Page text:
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Capitalism and Socialism

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Capitalism and Socialism
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Varieties of capitalism arise from a number of institutional characteristics that prevail in the developed economies of the globe. Such institutional characteristics include; education and vocational training, industrial relations, inter-firm relations, corporate governance and intra-firm coordination (Soskice & Hall 23). These characteristics differentiate two forms of capitalism, coordinated market economies- CME’s and liberal market economies- LME’s. Aside from differing in their institutional characteristics, these two forms of capitalism differ in certain macroeconomic aspects especially industrial specialization and comparative advantage. The table below pinpoints the differences between the forms of capitalism based on the institutional characteristics; Institutional characteristic | Liberalized markets (LME’S) | Coordinated markets (CME’s) | Education and training | Formal learning from high schools and colleges | Apprenticeship, bestowing industry specific skills | Inter-firm relations | Competitive | Coordinated/collaborative | Industrial regulations | Deregulated, anti-tax, tax breaks | Motivates information sharing and coordination among firms | Comparative advantage/specialization | High-tech and service | Manufacturing | Income distribution | Largely unequal | Generally evenly distributed | Mechanism | Competitive market arrangements | Non-market relations |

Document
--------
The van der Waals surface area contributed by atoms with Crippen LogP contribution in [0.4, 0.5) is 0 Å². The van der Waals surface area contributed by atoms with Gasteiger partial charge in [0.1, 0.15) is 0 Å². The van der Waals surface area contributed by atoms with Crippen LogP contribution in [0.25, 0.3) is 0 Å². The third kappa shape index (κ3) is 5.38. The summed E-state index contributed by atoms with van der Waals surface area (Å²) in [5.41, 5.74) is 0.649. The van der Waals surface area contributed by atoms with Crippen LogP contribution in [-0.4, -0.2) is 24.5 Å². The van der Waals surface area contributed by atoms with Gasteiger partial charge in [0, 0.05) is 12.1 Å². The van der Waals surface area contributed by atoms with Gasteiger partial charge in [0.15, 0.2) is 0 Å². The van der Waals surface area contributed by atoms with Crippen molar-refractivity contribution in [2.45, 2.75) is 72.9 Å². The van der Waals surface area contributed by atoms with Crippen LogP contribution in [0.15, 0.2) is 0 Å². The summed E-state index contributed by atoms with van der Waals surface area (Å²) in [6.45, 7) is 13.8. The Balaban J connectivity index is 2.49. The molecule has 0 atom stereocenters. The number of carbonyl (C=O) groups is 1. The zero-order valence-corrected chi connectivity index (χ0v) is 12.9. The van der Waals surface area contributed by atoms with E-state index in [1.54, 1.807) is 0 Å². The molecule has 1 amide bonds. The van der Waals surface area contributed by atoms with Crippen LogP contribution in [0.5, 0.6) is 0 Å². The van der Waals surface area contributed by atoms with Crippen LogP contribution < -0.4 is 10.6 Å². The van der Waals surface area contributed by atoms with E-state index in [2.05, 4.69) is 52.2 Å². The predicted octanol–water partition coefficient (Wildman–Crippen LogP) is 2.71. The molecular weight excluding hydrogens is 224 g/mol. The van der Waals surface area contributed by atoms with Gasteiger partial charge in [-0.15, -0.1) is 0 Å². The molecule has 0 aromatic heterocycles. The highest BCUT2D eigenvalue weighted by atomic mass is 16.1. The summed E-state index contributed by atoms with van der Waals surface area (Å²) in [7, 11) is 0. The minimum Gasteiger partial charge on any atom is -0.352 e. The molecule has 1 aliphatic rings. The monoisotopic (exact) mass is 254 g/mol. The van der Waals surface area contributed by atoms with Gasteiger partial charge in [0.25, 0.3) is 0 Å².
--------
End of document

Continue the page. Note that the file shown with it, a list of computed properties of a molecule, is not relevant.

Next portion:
An example of a ‘humane’ capitalist country is Germany. Such capitalist countries get referred to as ‘humane’ due to the characteristic of their institutional set up. As much as their capitalist economies get based on profit making, accumulation, and direct competition; these economies value their human population through their institutional set up (Soskice & Hall 65). ‘Humane’ capitalist economy setup…...

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